So when might you use it? Well, for starters you might need to load up something like or something if you are early in the stack OR on a PHP page that doesn’t have the full system loaded. You may also want to check if a function is loaded, and then load the necessary include IF its not.

This is a fun idea – what about loading a different include file if the user is anon or auth… or an admin… or a content creator/editor/etc. A simple IF statement or switch can let you load up completely different batches of code… without having to load them all. This would be especially handy if you wanted to have multiple versions of the same function.

Now, I am sure that some of these ideas are way less than ideal… and perhaps a bit too crazy for practical use. Still, this function does deserve a place in your DAK (drupal army knife)… and the fact that its still around in D8 means that I’m not the only one who thinks that.

Drupal Devel – dpm() bork… and the No Devel module.

I got a message from a client that some admin portions of their site were failing to come up. This is a Drupal 7 multi-site install, with a pseudo-sandbox for playing/testing (different database but same codebase). This client was in China, so his daytime is literally my night! He spent several hours trying to figure out the problem… and it was such a little thing.

Devel was turned off, but an errant dpm() function was active.

Turns out that one of the modules active on both the sandbox and the live had a dpm() function for debugging, and the live site didn’t have the Devel module running. For those who don’t know, devel is a super handy module that helps with development (go figure), and in this case the dpm() function was outputting an object in the code so we could easily see what was in it and how our function needed to interact with it.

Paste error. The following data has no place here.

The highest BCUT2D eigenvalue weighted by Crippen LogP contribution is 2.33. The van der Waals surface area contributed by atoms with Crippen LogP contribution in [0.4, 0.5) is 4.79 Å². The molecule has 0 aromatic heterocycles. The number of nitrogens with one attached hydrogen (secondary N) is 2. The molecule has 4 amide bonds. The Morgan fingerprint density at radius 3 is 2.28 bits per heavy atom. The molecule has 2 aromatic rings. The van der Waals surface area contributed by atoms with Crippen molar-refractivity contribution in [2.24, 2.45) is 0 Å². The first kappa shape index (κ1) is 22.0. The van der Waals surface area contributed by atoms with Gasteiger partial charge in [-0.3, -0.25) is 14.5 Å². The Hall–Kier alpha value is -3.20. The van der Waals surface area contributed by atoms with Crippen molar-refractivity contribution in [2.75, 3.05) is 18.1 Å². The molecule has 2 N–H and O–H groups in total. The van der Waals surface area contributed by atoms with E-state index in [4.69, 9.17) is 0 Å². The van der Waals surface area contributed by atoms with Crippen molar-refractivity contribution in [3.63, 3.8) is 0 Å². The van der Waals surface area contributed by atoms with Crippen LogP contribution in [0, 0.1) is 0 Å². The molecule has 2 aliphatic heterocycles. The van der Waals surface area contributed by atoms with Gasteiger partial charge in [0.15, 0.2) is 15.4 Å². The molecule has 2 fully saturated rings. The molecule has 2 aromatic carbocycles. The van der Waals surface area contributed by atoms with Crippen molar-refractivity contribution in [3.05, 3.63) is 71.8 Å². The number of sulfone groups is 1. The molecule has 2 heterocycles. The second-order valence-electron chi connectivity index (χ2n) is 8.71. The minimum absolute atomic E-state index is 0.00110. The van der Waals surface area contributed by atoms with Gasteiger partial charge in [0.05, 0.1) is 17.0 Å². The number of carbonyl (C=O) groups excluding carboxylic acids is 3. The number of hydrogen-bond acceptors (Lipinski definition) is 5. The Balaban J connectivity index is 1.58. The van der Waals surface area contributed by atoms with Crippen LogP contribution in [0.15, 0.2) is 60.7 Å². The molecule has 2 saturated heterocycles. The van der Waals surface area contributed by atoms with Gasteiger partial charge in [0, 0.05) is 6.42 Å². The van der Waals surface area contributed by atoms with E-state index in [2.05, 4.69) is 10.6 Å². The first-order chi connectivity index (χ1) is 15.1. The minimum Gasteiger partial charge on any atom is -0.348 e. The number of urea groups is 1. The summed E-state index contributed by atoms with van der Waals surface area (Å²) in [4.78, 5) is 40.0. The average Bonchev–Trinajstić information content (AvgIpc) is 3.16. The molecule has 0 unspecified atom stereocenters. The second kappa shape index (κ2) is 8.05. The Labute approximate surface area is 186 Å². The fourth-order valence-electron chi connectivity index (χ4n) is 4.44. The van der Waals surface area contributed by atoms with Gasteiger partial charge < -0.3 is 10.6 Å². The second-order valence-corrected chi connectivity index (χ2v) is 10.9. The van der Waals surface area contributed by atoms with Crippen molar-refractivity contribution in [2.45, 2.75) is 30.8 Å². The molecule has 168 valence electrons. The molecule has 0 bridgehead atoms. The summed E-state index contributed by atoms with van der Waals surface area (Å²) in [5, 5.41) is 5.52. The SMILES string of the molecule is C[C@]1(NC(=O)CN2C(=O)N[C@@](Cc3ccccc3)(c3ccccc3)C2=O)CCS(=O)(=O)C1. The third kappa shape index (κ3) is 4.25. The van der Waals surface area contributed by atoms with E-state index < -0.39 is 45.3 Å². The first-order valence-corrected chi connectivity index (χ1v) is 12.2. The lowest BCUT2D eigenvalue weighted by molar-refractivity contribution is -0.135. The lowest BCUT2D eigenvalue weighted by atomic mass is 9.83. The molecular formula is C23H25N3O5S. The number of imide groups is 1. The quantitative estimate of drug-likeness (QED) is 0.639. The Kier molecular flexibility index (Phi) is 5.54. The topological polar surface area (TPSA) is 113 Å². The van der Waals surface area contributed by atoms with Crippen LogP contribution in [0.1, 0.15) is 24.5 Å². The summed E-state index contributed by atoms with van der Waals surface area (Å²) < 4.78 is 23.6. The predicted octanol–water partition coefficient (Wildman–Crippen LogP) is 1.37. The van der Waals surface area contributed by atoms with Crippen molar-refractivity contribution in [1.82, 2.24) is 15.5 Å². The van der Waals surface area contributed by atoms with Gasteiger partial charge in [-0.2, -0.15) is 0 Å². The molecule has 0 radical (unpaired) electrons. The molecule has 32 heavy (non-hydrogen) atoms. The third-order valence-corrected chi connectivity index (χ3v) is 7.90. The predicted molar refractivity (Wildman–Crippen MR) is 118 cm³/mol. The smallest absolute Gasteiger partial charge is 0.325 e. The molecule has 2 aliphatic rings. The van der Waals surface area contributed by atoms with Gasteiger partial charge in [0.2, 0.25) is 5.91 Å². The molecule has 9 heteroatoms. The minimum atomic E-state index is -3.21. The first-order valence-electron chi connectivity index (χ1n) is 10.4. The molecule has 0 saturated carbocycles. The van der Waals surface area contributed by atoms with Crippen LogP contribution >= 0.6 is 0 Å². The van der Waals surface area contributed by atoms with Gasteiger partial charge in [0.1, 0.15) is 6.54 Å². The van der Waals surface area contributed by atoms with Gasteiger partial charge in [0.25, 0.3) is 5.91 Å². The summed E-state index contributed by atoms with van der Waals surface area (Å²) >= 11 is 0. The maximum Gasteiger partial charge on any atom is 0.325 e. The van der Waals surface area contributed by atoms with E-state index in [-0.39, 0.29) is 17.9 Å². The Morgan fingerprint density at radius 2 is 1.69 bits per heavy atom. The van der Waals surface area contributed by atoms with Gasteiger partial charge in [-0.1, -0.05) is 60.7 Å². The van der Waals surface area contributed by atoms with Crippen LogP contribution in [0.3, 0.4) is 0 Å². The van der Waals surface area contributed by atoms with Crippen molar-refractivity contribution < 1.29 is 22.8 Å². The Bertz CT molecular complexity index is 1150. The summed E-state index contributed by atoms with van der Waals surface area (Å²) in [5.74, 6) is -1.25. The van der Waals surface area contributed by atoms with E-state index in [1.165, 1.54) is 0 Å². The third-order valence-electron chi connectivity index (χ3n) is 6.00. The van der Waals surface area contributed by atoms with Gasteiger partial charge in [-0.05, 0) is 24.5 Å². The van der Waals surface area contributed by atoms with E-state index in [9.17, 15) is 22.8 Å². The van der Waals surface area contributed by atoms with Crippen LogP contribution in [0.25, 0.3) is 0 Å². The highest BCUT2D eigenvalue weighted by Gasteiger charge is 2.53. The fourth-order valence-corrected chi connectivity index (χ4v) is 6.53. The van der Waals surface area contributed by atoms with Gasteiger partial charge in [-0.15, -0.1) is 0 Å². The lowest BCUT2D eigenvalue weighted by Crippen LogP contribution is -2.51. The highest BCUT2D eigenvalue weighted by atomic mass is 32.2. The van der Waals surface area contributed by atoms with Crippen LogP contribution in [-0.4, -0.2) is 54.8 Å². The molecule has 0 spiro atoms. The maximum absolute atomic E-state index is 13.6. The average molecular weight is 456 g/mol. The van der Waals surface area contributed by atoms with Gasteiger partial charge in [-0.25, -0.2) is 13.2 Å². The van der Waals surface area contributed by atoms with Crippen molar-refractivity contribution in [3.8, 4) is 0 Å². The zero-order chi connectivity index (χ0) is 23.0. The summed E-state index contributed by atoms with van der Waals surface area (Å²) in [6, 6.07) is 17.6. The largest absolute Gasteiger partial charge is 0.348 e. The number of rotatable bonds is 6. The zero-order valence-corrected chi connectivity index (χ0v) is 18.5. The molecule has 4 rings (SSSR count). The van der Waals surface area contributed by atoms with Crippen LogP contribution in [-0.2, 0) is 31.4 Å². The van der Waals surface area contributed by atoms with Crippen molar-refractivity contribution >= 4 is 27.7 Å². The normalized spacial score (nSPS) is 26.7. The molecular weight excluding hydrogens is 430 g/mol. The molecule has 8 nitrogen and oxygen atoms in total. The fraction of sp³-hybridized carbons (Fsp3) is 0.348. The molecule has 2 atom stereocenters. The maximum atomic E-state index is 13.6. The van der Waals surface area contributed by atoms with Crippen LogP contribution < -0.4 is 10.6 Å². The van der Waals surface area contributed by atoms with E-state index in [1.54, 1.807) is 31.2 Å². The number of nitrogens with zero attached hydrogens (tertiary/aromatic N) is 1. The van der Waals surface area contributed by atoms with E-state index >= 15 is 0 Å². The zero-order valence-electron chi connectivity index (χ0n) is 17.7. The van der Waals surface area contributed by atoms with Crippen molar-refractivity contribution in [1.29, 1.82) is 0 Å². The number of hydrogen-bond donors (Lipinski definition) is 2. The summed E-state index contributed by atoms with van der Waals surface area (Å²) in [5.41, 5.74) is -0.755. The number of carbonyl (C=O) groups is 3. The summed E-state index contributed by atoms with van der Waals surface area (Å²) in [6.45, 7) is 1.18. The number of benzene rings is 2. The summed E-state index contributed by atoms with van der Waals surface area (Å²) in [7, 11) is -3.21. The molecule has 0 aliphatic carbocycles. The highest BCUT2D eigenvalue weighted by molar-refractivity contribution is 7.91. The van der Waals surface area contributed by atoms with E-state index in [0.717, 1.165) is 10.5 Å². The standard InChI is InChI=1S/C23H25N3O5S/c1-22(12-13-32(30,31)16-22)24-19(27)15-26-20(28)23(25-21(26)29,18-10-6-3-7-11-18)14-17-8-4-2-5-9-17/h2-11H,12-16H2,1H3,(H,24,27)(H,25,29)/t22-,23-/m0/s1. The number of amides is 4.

However, when the devel module is NOT on, there is NO dpm() function, and so you can seemingly bork your site (depending on where/how the function is being called). In this case, it was just on a handful of admin pages, so the damage was minimal. However, in the wrong place… this could possible take down a site.

Normally, we don’t have these floating about and they should be removed as soon as they are not needed… but, stuff happens and sometimes one or two may end up slipping through the cracks (like now). Worse, the code could exist on a live site (or be shared like here) OR be migrated over to the live site unknowingly. Not so good.


“No Devel” module – aka dpm() insurance

Today, I stumbled upon a newish module aptly called “No Devel” (sandbox – but it might get proper acceptance). Its very simple, but thats the genius of it. All it does is look to see if ANY of the devel functions are being called without devel being on, and if so, it creates a simple function to report the warning. Basically, it changes the PHP error into a PHP warning… which doesn’t kill the site, but does let you know there is an issue.

Now, you may or may not want this module… but something like it may be a good addition to your default “glue” module. You could also get in the habit of putting a simple IF statement in place when using dpm(), just to be on the safe side… maybe even create a snippet in your fav IDE to drop it in place every time. Something like this should work fine.